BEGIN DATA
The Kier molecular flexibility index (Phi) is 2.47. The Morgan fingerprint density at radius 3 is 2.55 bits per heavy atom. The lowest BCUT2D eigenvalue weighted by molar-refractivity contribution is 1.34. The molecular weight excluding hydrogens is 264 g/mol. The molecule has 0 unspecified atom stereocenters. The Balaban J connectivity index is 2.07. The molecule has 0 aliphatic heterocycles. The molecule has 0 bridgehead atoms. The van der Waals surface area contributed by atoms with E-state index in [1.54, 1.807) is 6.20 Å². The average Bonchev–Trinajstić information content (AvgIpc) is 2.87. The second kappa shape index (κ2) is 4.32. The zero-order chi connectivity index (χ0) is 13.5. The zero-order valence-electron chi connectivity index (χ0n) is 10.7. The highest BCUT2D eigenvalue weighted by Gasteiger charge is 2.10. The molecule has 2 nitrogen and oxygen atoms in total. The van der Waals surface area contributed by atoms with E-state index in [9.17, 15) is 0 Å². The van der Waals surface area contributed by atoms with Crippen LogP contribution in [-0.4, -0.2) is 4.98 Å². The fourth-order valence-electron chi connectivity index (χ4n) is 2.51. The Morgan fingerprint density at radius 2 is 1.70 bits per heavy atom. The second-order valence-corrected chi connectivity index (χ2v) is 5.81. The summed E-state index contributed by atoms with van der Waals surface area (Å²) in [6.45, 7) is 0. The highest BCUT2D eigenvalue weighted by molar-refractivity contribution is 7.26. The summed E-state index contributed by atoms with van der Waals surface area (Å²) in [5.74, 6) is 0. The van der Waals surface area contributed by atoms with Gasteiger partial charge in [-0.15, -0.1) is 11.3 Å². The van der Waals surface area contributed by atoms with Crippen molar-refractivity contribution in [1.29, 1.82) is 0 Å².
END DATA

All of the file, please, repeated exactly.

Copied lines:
The Kier molecular flexibility index (Phi) is 2.47. The Morgan fingerprint density at radius 3 is 2.55 bits per heavy atom. The lowest BCUT2D eigenvalue weighted by molar-refractivity contribution is 1.34. The molecular weight excluding hydrogens is 264 g/mol. The molecule has 0 unspecified atom stereocenters. The Balaban J connectivity index is 2.07. The molecule has 0 aliphatic heterocycles. The molecule has 0 bridgehead atoms. The van der Waals surface area contributed by atoms with E-state index in [1.54, 1.807) is 6.20 Å². The average Bonchev–Trinajstić information content (AvgIpc) is 2.87. The second kappa shape index (κ2) is 4.32. The zero-order chi connectivity index (χ0) is 13.5. The zero-order valence-electron chi connectivity index (χ0n) is 10.7. The highest BCUT2D eigenvalue weighted by Gasteiger charge is 2.10. The molecule has 2 nitrogen and oxygen atoms in total. The van der Waals surface area contributed by atoms with E-state index in [9.17, 15) is 0 Å². The van der Waals surface area contributed by atoms with Crippen LogP contribution in [-0.4, -0.2) is 4.98 Å². The fourth-order valence-electron chi connectivity index (χ4n) is 2.51. The Morgan fingerprint density at radius 2 is 1.70 bits per heavy atom. The second-order valence-corrected chi connectivity index (χ2v) is 5.81. The summed E-state index contributed by atoms with van der Waals surface area (Å²) in [6.45, 7) is 0. The highest BCUT2D eigenvalue weighted by molar-refractivity contribution is 7.26. The summed E-state index contributed by atoms with van der Waals surface area (Å²) in [5.74, 6) is 0. The van der Waals surface area contributed by atoms with Gasteiger partial charge in [-0.15, -0.1) is 11.3 Å². The van der Waals surface area contributed by atoms with Crippen molar-refractivity contribution in [1.29, 1.82) is 0 Å².